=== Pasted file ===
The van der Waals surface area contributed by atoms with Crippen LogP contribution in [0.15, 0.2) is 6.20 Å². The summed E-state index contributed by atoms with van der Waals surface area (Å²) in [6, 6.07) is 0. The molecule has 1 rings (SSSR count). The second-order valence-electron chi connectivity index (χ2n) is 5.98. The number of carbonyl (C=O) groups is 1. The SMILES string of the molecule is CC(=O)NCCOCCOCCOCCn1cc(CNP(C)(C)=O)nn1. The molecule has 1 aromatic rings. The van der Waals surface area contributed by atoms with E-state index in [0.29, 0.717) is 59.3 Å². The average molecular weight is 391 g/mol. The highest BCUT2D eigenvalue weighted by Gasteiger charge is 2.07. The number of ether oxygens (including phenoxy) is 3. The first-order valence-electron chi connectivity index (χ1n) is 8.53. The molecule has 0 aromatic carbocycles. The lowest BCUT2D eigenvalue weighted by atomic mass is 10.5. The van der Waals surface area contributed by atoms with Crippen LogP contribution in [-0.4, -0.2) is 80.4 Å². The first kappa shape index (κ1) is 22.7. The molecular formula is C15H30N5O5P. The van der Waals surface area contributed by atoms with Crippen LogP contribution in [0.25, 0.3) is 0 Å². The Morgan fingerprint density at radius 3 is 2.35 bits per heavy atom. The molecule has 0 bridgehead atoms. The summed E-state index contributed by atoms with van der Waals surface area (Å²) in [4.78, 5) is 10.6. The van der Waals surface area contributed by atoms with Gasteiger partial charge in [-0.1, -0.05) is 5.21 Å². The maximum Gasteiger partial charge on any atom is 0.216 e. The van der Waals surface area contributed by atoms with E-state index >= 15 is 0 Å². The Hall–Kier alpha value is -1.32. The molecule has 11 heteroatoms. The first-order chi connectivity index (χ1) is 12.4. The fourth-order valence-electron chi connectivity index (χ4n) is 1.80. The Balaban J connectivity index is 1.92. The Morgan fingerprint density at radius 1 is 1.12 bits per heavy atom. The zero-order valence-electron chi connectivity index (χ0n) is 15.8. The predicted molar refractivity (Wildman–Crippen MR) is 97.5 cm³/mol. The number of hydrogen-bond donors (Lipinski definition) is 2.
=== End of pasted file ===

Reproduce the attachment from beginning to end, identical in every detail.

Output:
The van der Waals surface area contributed by atoms with Crippen LogP contribution in [0.15, 0.2) is 6.20 Å². The summed E-state index contributed by atoms with van der Waals surface area (Å²) in [6, 6.07) is 0. The molecule has 1 rings (SSSR count). The second-order valence-electron chi connectivity index (χ2n) is 5.98. The number of carbonyl (C=O) groups is 1. The SMILES string of the molecule is CC(=O)NCCOCCOCCOCCn1cc(CNP(C)(C)=O)nn1. The molecule has 1 aromatic rings. The van der Waals surface area contributed by atoms with E-state index in [0.29, 0.717) is 59.3 Å². The average molecular weight is 391 g/mol. The highest BCUT2D eigenvalue weighted by Gasteiger charge is 2.07. The number of ether oxygens (including phenoxy) is 3. The first-order valence-electron chi connectivity index (χ1n) is 8.53. The molecule has 0 aromatic carbocycles. The lowest BCUT2D eigenvalue weighted by atomic mass is 10.5. The van der Waals surface area contributed by atoms with Crippen LogP contribution in [-0.4, -0.2) is 80.4 Å². The first kappa shape index (κ1) is 22.7. The molecular formula is C15H30N5O5P. The van der Waals surface area contributed by atoms with Crippen LogP contribution in [0.25, 0.3) is 0 Å². The Morgan fingerprint density at radius 3 is 2.35 bits per heavy atom. The molecule has 0 bridgehead atoms. The summed E-state index contributed by atoms with van der Waals surface area (Å²) in [4.78, 5) is 10.6. The van der Waals surface area contributed by atoms with Gasteiger partial charge in [-0.1, -0.05) is 5.21 Å². The maximum Gasteiger partial charge on any atom is 0.216 e. The van der Waals surface area contributed by atoms with E-state index >= 15 is 0 Å². The Hall–Kier alpha value is -1.32. The molecule has 11 heteroatoms. The first-order chi connectivity index (χ1) is 12.4. The fourth-order valence-electron chi connectivity index (χ4n) is 1.80. The Balaban J connectivity index is 1.92. The Morgan fingerprint density at radius 1 is 1.12 bits per heavy atom. The zero-order valence-electron chi connectivity index (χ0n) is 15.8. The predicted molar refractivity (Wildman–Crippen MR) is 97.5 cm³/mol. The number of hydrogen-bond donors (Lipinski definition) is 2.